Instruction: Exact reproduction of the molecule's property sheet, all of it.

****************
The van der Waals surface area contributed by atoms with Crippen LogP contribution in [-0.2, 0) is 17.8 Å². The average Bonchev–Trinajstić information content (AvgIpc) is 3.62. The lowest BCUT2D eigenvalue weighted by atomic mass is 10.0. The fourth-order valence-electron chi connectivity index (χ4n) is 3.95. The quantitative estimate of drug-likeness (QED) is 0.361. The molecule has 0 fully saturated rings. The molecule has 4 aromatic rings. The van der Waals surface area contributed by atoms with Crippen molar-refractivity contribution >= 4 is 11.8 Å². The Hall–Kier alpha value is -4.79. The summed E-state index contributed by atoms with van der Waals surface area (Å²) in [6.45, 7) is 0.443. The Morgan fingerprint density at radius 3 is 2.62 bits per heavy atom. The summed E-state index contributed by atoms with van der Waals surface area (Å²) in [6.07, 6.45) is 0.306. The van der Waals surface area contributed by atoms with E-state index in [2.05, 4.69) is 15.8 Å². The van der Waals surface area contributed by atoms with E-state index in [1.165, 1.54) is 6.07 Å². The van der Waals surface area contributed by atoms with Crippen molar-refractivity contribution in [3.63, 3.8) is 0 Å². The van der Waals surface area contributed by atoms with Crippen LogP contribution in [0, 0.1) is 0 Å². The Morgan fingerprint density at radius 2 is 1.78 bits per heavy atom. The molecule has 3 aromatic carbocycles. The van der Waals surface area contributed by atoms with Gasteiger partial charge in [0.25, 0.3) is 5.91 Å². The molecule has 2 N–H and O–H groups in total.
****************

The van der Waals surface area contributed by atoms with Crippen LogP contribution in [-0.2, 0) is 17.8 Å². The average Bonchev–Trinajstić information content (AvgIpc) is 3.62. The lowest BCUT2D eigenvalue weighted by atomic mass is 10.0. The fourth-order valence-electron chi connectivity index (χ4n) is 3.95. The quantitative estimate of drug-likeness (QED) is 0.361. The molecule has 0 fully saturated rings. The molecule has 4 aromatic rings. The van der Waals surface area contributed by atoms with Crippen molar-refractivity contribution >= 4 is 11.8 Å². The Hall–Kier alpha value is -4.79. The summed E-state index contributed by atoms with van der Waals surface area (Å²) in [6.45, 7) is 0.443. The Morgan fingerprint density at radius 3 is 2.62 bits per heavy atom. The summed E-state index contributed by atoms with van der Waals surface area (Å²) in [6.07, 6.45) is 0.306. The van der Waals surface area contributed by atoms with E-state index in [2.05, 4.69) is 15.8 Å². The van der Waals surface area contributed by atoms with E-state index in [1.165, 1.54) is 6.07 Å². The van der Waals surface area contributed by atoms with Crippen molar-refractivity contribution in [3.63, 3.8) is 0 Å². The van der Waals surface area contributed by atoms with Crippen LogP contribution in [0, 0.1) is 0 Å². The Morgan fingerprint density at radius 2 is 1.78 bits per heavy atom. The molecule has 3 aromatic carbocycles. The van der Waals surface area contributed by atoms with Gasteiger partial charge in [0.25, 0.3) is 5.91 Å². The molecule has 2 N–H and O–H groups in total.